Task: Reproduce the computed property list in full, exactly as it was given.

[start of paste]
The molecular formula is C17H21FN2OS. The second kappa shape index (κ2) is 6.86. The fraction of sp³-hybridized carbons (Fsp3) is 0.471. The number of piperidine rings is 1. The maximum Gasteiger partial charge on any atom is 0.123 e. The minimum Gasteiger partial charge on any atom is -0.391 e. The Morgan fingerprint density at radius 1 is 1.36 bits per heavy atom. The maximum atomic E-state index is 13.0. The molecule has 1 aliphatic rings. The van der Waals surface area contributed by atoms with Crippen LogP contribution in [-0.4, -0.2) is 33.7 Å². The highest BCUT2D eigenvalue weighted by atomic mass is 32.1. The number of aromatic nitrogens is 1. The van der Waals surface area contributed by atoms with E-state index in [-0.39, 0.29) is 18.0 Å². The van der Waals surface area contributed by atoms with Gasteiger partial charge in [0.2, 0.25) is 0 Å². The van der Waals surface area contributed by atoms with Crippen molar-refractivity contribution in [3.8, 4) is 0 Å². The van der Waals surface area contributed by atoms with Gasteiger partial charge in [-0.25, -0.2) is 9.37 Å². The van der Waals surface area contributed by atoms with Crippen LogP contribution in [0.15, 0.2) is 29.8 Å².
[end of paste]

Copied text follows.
The molecular formula is C17H21FN2OS. The second kappa shape index (κ2) is 6.86. The fraction of sp³-hybridized carbons (Fsp3) is 0.471. The number of piperidine rings is 1. The maximum Gasteiger partial charge on any atom is 0.123 e. The minimum Gasteiger partial charge on any atom is -0.391 e. The Morgan fingerprint density at radius 1 is 1.36 bits per heavy atom. The maximum atomic E-state index is 13.0. The molecule has 1 aliphatic rings. The van der Waals surface area contributed by atoms with Crippen LogP contribution in [-0.4, -0.2) is 33.7 Å². The highest BCUT2D eigenvalue weighted by atomic mass is 32.1. The number of aromatic nitrogens is 1. The van der Waals surface area contributed by atoms with E-state index in [-0.39, 0.29) is 18.0 Å². The van der Waals surface area contributed by atoms with Gasteiger partial charge in [0.2, 0.25) is 0 Å². The van der Waals surface area contributed by atoms with Crippen molar-refractivity contribution in [3.8, 4) is 0 Å². The van der Waals surface area contributed by atoms with Gasteiger partial charge in [-0.25, -0.2) is 9.37 Å². The van der Waals surface area contributed by atoms with Crippen LogP contribution in [0.15, 0.2) is 29.8 Å².